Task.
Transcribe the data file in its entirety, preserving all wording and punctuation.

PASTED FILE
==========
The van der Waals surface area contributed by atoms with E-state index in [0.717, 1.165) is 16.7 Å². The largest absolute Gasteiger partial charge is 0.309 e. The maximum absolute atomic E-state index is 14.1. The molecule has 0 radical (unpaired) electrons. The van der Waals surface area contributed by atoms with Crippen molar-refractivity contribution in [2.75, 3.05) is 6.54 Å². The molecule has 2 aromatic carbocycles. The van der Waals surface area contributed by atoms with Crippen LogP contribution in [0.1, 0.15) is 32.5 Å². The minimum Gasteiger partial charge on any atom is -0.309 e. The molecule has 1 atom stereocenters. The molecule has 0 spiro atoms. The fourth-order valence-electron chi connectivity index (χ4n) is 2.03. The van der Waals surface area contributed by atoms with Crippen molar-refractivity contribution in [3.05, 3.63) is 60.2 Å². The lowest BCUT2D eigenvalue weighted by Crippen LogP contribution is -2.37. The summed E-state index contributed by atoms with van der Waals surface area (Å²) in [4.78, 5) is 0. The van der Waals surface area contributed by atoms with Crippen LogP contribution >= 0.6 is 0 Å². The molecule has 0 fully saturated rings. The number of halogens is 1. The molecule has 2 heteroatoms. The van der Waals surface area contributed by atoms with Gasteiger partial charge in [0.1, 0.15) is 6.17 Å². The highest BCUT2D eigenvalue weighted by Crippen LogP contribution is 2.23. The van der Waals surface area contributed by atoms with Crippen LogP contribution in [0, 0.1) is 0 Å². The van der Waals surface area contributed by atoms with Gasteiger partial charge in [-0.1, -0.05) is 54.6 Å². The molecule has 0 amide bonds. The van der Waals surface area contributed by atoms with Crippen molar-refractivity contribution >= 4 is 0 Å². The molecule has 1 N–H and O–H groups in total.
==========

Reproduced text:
The van der Waals surface area contributed by atoms with E-state index in [0.717, 1.165) is 16.7 Å². The largest absolute Gasteiger partial charge is 0.309 e. The maximum absolute atomic E-state index is 14.1. The molecule has 0 radical (unpaired) electrons. The van der Waals surface area contributed by atoms with Crippen molar-refractivity contribution in [2.75, 3.05) is 6.54 Å². The molecule has 2 aromatic carbocycles. The van der Waals surface area contributed by atoms with Crippen LogP contribution in [0.1, 0.15) is 32.5 Å². The minimum Gasteiger partial charge on any atom is -0.309 e. The molecule has 1 atom stereocenters. The molecule has 0 spiro atoms. The fourth-order valence-electron chi connectivity index (χ4n) is 2.03. The van der Waals surface area contributed by atoms with Crippen molar-refractivity contribution in [3.05, 3.63) is 60.2 Å². The lowest BCUT2D eigenvalue weighted by Crippen LogP contribution is -2.37. The summed E-state index contributed by atoms with van der Waals surface area (Å²) in [4.78, 5) is 0. The van der Waals surface area contributed by atoms with Crippen LogP contribution >= 0.6 is 0 Å². The molecule has 0 fully saturated rings. The number of halogens is 1. The molecule has 2 heteroatoms. The van der Waals surface area contributed by atoms with Gasteiger partial charge in [0.1, 0.15) is 6.17 Å². The highest BCUT2D eigenvalue weighted by Crippen LogP contribution is 2.23. The van der Waals surface area contributed by atoms with Crippen LogP contribution in [0, 0.1) is 0 Å². The van der Waals surface area contributed by atoms with Gasteiger partial charge in [-0.1, -0.05) is 54.6 Å². The molecule has 0 amide bonds. The van der Waals surface area contributed by atoms with Crippen molar-refractivity contribution >= 4 is 0 Å². The molecule has 1 N–H and O–H groups in total.